Nevada is the first testing ground for the world’s first flying passenger drone. Chinese firm EHang will begin testing its airborne vehicle there this year. The vehicle, which can take a single person up to 100 km/h for 23 minutes, could eventually ferry people hundreds of feet aloft between one casino and another, just so long as they haven’t spent too much time at the all-you-can-eat seafood buffet.
It sounds like a utopian future, but how confident are you in autonomous vehicles?
Companies like EHang, Google, Tesla and others routinely promote the idea of driverless vehicles that navigate our cities without error, driving (or flying) better than people do. But what if the software goes wrong?
Lexus shipped a software update that effectively bricked the navigation and entertainment systems in some of its vehicles this week, causing a flood of customer complaints. Apparently one way to fix it was to disconnect and reconnect the vehicle’s battery. “Have you tried turning it off and on again?” isn’t a piece of advice you expect to have to take with a car.
Still, some companies have faith in a driverless future. U.K. insurance firm Adrian Flux has launched the country’s first ‘driverless car’ insurance policy, aimed at people with autonomous features such as self-parking in their cars. So if your vehicle does try to attack another car in a fit of artificially intelligent pique, you’ll hopefully be covered.
Google plans Skynet kill switch
Your fancy car isn’t the only thing that may require a reboot in the future. If artificial intelligence gets too uppity, we should probably have a way to turn it off. Just as well that scientists at Google and Oxford University are planning a ‘kill switch’ for AI systems that decide they don’t want to listen to us after all.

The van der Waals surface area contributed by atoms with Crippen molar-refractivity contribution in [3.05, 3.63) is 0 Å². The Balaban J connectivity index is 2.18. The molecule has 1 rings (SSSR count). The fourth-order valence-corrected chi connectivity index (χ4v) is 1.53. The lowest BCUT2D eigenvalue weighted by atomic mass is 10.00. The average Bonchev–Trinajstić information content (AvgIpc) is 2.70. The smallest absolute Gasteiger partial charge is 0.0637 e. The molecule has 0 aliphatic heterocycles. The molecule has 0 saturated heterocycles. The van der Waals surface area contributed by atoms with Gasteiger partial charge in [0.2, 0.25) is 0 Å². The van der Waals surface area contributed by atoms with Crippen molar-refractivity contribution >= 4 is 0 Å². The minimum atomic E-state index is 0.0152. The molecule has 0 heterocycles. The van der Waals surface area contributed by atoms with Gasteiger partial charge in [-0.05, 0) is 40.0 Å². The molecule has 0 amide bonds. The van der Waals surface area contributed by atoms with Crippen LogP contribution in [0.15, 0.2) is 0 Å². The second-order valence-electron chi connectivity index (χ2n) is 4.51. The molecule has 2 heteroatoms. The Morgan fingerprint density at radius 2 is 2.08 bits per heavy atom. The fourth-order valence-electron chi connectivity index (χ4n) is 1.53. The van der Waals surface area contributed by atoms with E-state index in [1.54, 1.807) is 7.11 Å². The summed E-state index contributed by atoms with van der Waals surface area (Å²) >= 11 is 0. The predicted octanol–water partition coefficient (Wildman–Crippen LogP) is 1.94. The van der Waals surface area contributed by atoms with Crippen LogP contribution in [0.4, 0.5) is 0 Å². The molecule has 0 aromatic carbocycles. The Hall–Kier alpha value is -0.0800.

The researchers even describe a ‘big red button’ that users should be able to push to stop AI taking actions that aren’t in our best interest. They’re taking figuratively, but a real button would be awesome. Preferably with flashing lights and klaxon horns.
Hopefully, this will convince Bill Gates, Elon Musk and Stephen Hawking, who have all fretted about AI running away with itself.
Pregnancy alert! Bluetooth baby alert in effect
In South Korea, experts have created a Bluetooth-based system to alert passengers when female passengers are on the train. Women participating in the Pink Light campaign carry sensors that trigger pink lights next to priority seats when they’re nearby, meaning that people on the subway can politely give up their seats without having to actually risk talking to anyone or making eye contact. It’d probably catch on really well in Toronto and Vancouver, then.
The sensor batteries last for six months, and must be carried outside a bag for maximum signal strength. In the U.K., pregnant women wear badges on the Tube, apparently. Or — and we appreciate that this is a little avant garde — just ask if they can sit down.
Dingbat of the week
This week’s dingbat of the week award goes to Mark Zuckerberg, for having his Twitter and Pinterest accounts hacked. The Zuck’s LinkedIn password was apparently revealed as part of the massive LinkedIn breach in 2012, which were recently put up for sale. It turned out that his password was ‘dadada,’ which isn’t the strongest in the world, and was easily cracked. It sounds like he used it across various domains, which is how he got pwned.
Our question, which few people seem to be asking: how much could someone move a company’s stock price temporarily by grabbing control of the CEO’s Twitter account for a while and saying something suitably controversial?
Photo courtesty of EHang